City-county consolidation: promises made, promises kept?

City-County consolidation, when a county and the cities within a county merge to form a single government entity, is the most visible and comprehensive change in the local government structure.  With an average passage rate of fifteen percent, and only forty total consolidations in the US, city-county consolidation is an extremely rare event.  Yet, during this great recession, many communities such as Charlotte, along with Pittsburgh, Buffalo, and Cleveland continue to entertain the idea in order to improve their economic competitiveness.

City-county consolidation reformers often advocate that mergers bring about increased investment and job attraction to a metropolitan area by providing better governance and planning through a unified voice. It does not necessarily require economic conditions to be in crisis per se, rather the concern for these civic elites is whether the current government structure of multiple, competing jurisdictions is capable of supporting a unified economic vision. In our previous research on why referenda pass or fail, we demonstrated that successful consolidation campaigns are ones where civic elites (largely guided and funded by the local business community) have the ability to define the economic development vision for the community. They must successfully convince voters that the existing political structure was inadequate to support and implement that vision and that the solution lies in consolidation.

The book City-County Consolidation: Promises Made, Promises Kept? (published by Georgetown University Press) is a follow-up study that evaluates the central question of the city-county consolidation debate: whether mergers increase the effectiveness of community economic development and are more technically efficient. Following a rigorous case study design and the help of our colleagues who each submitted case analyses to us,[1] we reviewed data 10 years pre-and 10 years post- consolidation across nine paired cases (nine consolidated and nine similar unconsolidated governments) to assess whether voters should indeed believe the proponents’ claims.

After careful analysis of all of the 18 cases, we concluded with three important findings for those communities considering consolidation:

Consolidation can improve economic development

We find consistent evidence in our sample that the consolidated governments have performed more effectively in economic development than their comparison counties. While we acknowledge that economic performance will be dependent upon a variety of factors pertaining to each community, this is one promise the majority of consolidated governments delivered on.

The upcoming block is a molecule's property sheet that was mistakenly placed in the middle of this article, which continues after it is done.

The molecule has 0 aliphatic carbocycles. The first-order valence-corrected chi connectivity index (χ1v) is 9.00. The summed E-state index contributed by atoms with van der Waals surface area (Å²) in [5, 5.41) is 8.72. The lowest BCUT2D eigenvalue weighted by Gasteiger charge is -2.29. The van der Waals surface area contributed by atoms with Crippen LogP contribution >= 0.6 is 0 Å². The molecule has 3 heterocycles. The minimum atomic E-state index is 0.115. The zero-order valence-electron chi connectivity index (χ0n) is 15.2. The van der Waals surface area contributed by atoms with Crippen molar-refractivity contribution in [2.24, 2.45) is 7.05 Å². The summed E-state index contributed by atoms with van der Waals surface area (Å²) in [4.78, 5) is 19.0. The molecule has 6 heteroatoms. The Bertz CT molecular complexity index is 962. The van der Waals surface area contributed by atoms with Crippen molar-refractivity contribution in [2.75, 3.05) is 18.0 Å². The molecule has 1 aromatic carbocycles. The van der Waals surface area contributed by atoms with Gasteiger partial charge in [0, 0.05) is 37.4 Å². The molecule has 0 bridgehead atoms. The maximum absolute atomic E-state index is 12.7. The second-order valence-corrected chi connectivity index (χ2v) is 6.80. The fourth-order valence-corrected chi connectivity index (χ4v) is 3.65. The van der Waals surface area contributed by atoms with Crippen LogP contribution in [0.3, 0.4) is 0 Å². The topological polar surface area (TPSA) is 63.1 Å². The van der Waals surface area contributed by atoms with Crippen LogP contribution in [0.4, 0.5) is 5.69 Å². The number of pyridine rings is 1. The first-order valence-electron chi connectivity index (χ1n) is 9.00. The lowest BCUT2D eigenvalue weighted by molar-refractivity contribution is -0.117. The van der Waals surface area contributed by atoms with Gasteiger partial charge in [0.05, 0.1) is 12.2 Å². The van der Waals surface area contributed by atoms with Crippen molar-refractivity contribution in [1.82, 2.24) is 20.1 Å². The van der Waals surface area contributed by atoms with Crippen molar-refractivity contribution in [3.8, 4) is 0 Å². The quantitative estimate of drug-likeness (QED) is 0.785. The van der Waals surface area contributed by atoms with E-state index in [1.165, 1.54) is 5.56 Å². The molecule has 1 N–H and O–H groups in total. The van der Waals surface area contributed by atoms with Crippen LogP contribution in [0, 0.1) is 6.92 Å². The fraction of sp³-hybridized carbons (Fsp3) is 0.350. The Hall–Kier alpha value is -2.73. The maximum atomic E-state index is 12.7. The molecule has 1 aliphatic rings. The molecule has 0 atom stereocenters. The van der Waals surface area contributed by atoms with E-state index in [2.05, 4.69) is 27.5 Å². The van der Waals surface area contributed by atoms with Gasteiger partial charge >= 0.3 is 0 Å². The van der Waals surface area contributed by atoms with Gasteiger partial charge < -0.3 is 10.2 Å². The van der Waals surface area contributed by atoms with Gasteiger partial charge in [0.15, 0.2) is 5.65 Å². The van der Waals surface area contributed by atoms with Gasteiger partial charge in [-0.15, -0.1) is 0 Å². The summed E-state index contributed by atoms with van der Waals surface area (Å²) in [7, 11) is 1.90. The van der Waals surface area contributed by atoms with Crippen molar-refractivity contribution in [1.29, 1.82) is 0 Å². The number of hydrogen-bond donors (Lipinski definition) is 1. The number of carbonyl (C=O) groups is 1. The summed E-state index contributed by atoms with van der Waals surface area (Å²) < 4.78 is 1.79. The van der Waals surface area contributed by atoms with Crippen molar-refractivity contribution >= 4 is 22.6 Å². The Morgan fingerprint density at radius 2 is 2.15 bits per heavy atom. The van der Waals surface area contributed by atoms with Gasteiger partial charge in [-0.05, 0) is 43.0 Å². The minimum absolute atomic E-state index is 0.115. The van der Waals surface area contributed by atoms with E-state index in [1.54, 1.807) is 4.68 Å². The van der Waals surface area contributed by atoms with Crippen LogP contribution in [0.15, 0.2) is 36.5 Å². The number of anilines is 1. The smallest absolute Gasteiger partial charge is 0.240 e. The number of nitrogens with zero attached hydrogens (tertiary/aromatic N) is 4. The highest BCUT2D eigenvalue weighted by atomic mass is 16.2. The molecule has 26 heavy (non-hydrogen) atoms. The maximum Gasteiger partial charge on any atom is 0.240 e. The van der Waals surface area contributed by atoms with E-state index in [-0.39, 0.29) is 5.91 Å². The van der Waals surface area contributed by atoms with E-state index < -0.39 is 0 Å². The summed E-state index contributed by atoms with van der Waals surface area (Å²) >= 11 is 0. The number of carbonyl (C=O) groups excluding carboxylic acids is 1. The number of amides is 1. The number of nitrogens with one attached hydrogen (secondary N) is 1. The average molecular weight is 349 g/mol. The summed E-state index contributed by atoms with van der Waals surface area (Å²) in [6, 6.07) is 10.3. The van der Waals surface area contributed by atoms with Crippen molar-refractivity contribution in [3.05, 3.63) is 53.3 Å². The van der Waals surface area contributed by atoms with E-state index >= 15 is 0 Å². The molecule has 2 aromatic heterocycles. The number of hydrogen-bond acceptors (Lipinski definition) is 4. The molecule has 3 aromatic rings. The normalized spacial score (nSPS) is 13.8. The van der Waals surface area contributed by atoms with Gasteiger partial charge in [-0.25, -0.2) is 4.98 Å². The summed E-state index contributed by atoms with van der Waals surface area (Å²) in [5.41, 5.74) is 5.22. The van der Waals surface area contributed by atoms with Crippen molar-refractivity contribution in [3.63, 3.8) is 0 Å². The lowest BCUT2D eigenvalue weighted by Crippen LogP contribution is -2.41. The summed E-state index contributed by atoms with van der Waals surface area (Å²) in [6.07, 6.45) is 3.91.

Consolidation does not necessarily lead to more efficient government

Our study yields little systematic evidence that consolidated governments operate more efficiently than their comparison communities. While about half of the cases in our sample seem to have lower rates of expenditure growth, especially in some core local government functions, the other half of the sample does not produce the same data. Telling voters that there is a 50-50 chance of increasing government efficiency with a consolidated government does not seem to be a compelling argument for voting to support consolidation. Yet that is what our evidence in this study suggests is the probability.

Pro-Merger Campaigns delivered on most of their promises

Finally, our results indicate that consolidation cases in our sample were overwhelmingly effective in keeping the other promises to voters that went beyond increasing efficiency or improving economic development. There were a few notable exceptions. In the Butte/Silver Bow Montana consolidation the promise to voters was made that fundamental changes in leadership would occur, while in Carson City/Ormsby, Nevada, consolidation was very uneventful and produced little noticeable results. In the rest of the seven cases we have examined, the evidence is quite strong that the particular promises made to voters were kept, with very few exceptions.


Kurt Thumaier is a presidential engagement professor and chair, in the Department of Public Administration at Northern Illinois Univeristy. He can be reached at kthur@niu.edu.

[1]Contributors of individual cases include Anthony J. Nownes, David J. Houston, and Marc Schwerdt, Nicholas Swartz, Milan J. Dluhy, Anna Lukemeyer, Shawn Gillen, Susan Keim, Justin Marlowe, Deborah A. Carroll, Kristin A. Wagers, and Mary Ellen Wiggins, Dan Durning, Paula Sanford, and Curtis Wood.